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USGS CMG InfoBank: Topography of the Sea Floor

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Comment: 09:59 - 11:06 (01:07)
Source: Annenberg/CPB Resources - Earth Revealed - 5. The Birth of a Theory
Keywords: "Harry H. Hess", technology, fathometer, depth, Princeton, topography, "sea floor", guyot, "wave erosion", "mid-oceanic ridge"

Our transcription: This new technology developed for World War II included the fathometer, an echo sounding device that instantly measured depths to the sea floor enabling troop ships to move into shallow water.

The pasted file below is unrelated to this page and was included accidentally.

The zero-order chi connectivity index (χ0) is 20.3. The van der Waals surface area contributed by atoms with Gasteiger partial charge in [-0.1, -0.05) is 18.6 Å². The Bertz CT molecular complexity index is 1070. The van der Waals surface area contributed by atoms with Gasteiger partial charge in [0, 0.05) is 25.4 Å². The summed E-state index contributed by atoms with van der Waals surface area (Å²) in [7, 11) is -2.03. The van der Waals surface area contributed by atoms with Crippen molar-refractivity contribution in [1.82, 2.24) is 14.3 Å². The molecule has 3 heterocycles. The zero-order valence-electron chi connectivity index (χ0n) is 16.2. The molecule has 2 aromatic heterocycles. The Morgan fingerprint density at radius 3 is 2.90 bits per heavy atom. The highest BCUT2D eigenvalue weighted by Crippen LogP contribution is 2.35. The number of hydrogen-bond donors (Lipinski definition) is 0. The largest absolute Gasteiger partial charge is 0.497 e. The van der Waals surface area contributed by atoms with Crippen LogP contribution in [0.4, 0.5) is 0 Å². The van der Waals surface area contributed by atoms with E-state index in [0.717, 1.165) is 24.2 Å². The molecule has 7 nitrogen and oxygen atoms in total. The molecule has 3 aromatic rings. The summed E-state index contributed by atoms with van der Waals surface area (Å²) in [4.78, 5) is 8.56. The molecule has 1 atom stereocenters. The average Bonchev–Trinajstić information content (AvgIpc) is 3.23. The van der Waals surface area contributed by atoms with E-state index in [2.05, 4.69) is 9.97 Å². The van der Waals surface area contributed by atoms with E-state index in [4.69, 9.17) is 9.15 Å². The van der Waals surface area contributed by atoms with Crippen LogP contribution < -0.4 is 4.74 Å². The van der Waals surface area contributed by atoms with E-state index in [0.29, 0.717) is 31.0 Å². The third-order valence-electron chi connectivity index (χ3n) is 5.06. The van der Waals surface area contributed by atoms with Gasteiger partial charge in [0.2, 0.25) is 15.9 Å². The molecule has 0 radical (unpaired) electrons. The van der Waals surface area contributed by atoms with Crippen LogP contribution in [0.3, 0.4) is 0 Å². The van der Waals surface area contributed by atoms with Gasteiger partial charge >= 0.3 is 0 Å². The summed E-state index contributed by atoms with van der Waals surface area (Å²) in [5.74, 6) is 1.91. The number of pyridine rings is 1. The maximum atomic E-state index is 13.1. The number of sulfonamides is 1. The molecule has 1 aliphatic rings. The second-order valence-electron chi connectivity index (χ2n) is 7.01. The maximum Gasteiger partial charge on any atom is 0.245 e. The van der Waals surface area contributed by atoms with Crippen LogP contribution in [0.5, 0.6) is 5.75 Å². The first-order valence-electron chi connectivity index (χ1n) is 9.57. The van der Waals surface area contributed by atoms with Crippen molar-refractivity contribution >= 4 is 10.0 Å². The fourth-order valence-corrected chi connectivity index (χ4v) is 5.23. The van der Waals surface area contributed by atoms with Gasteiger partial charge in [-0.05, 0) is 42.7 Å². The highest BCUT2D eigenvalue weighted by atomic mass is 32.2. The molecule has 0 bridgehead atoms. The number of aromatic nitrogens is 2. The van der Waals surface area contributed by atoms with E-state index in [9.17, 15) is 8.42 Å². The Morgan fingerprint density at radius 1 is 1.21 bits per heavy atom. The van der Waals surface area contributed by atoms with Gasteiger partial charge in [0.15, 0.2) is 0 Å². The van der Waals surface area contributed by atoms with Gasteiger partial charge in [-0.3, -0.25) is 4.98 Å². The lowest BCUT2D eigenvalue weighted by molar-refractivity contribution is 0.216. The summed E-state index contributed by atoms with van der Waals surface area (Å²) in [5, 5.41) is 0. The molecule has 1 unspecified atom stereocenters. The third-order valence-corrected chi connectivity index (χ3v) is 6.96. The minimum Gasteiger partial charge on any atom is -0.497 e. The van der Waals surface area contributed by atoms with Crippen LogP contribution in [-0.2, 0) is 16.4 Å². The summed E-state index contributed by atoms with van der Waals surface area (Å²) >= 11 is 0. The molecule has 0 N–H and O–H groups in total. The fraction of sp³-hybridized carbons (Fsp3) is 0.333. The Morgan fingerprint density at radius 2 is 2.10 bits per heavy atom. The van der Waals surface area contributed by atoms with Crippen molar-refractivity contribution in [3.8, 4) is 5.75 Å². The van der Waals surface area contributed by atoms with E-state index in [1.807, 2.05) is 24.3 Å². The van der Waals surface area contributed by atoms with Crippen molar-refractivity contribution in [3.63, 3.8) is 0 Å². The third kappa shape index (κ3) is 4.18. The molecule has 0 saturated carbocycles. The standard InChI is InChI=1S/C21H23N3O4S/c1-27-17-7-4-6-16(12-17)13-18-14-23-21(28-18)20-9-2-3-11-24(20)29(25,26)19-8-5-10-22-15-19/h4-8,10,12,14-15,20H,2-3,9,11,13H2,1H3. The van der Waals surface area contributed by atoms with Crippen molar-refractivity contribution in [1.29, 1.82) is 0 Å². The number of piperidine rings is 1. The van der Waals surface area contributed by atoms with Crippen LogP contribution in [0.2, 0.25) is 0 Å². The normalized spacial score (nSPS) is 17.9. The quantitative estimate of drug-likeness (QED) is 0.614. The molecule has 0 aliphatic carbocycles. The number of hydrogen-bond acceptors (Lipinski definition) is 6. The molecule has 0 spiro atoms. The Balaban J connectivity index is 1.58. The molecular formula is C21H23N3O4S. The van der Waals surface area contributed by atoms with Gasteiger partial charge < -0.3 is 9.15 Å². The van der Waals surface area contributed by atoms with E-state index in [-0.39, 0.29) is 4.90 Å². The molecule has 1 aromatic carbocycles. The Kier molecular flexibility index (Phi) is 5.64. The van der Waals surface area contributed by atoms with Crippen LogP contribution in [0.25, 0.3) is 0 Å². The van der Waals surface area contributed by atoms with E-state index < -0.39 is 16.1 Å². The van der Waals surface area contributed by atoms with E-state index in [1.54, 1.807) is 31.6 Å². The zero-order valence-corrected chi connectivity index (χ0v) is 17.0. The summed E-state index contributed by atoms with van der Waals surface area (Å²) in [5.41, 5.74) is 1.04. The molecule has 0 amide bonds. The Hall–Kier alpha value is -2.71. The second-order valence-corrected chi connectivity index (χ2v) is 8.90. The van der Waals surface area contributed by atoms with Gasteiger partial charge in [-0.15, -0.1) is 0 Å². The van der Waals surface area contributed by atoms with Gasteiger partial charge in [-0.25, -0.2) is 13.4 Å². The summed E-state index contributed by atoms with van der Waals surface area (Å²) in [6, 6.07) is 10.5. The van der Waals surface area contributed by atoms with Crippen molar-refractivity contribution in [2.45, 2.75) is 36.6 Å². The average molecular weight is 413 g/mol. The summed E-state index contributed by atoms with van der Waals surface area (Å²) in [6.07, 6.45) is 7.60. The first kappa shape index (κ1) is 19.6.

Once transport commander, Harry Hess, made a habit of running his ship's fathometer continually.
A geologist and Princeton Professor in civilian life, Hess wanted to learn more about the topography of the sea floor.
He soon discovered that the ocean floor was not level as expected but was instead dotted with flat topped mountains, which he named "guyots."
Hess was perplexed by how these mountains formed.
Their flat summits could seemingly be explained by wave erosion, but why, then, did the guyots lie so deep underwater?
Hess thought he saw a clue to this mystery when he observed that the deepest guyots lay farthest from the mid-ocean ridge system.

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